An overwrought retort to Hitchens, Harris, Dawkins and company.
Discovery Institute senior fellow and science writer Berlinski (Infinite Ascent: A Short History of Mathematics, 2005, etc.) has a big job on his hands: convincing atheists that science doesn’t back their lack of belief. He names names (“I count myself among Harris’s warmest detractors”; “Richard Dawkins has nothing but contempt for theology, often glorifying in his impressive ignorance”) and protests that while there has never been a worthy proof against the existence of God, there are numerous scientists saying that God is at the very least improbable, at the most a delusion. His counterargument is scattershot, however. There’s nothing so elegant as Pascal’s theorem to be found in these pages, but instead a lot of rhetoric by sly suggestion: If Noam Chomsky is a child of the Enlightenment, and since the Enlightenment produced the French Revolution, it follows logically that Noam Chomsky is responsible for guillotining the innocent. Since Hitler and Stalin were atheists, it follows that all atheists are mass murderers in fact or potentiality. And so forth. In calmer moments, Berlinski offers a nice tour through modern cosmology, pointing out some of the theoretical weaknesses and built-in conundrums of quantum mechanics, even if it seems to be stretching to claim that Max Born was guilty of “legerdemain.” The author seems more comfortable with Einstein’s more nondogmatic views, to say nothing of Einstein’s willingness, at least publicly, to accept the possibility of God. As for the militant new atheists who deny divine agency in creation, he sometimes gets choked up in his furious rejections: “Scientific atheists should at least be open to the possibility that scientific explanations by their very nature come to an end well before they have done all the work that an explanation can do.”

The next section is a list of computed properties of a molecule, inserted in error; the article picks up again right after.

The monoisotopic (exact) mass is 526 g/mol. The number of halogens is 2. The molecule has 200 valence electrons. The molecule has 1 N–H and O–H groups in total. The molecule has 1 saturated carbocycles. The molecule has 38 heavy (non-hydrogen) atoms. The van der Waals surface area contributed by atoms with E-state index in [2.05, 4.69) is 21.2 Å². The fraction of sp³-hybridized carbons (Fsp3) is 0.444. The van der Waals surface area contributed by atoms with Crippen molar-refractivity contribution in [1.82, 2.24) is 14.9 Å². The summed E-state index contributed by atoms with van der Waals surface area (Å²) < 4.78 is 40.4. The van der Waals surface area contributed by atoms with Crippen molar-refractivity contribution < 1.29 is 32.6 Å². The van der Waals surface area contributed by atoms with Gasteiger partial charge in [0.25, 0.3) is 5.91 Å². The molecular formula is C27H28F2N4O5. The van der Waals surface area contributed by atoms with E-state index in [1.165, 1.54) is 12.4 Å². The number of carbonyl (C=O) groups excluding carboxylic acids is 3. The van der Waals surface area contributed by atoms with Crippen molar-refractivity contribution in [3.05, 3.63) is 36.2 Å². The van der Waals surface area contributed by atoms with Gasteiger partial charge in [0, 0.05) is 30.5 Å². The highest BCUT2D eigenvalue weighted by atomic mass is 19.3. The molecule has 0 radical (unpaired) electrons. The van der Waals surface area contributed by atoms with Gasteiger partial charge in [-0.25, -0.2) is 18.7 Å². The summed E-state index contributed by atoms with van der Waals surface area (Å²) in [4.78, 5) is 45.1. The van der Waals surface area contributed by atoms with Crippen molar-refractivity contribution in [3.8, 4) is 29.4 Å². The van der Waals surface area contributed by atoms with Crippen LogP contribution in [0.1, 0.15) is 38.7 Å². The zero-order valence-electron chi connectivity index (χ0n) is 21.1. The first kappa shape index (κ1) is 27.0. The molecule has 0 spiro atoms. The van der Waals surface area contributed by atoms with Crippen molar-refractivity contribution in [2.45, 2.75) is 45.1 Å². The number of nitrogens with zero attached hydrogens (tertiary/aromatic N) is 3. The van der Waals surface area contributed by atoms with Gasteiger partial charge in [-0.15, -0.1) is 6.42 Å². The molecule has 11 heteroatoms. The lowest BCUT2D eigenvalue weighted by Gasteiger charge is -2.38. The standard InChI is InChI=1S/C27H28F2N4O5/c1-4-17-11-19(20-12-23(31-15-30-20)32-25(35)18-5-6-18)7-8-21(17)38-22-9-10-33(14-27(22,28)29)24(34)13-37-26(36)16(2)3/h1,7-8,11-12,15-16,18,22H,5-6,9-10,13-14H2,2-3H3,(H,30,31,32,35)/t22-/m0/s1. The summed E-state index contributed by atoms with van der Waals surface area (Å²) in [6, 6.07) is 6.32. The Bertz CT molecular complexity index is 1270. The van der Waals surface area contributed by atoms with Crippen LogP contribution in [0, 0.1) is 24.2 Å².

By which, one supposes, he means that a leap of faith is needed in the whole question of whether God exists, which should come as no news to anyone on either side of the question. Those concerned with that question will find better grist elsewhere.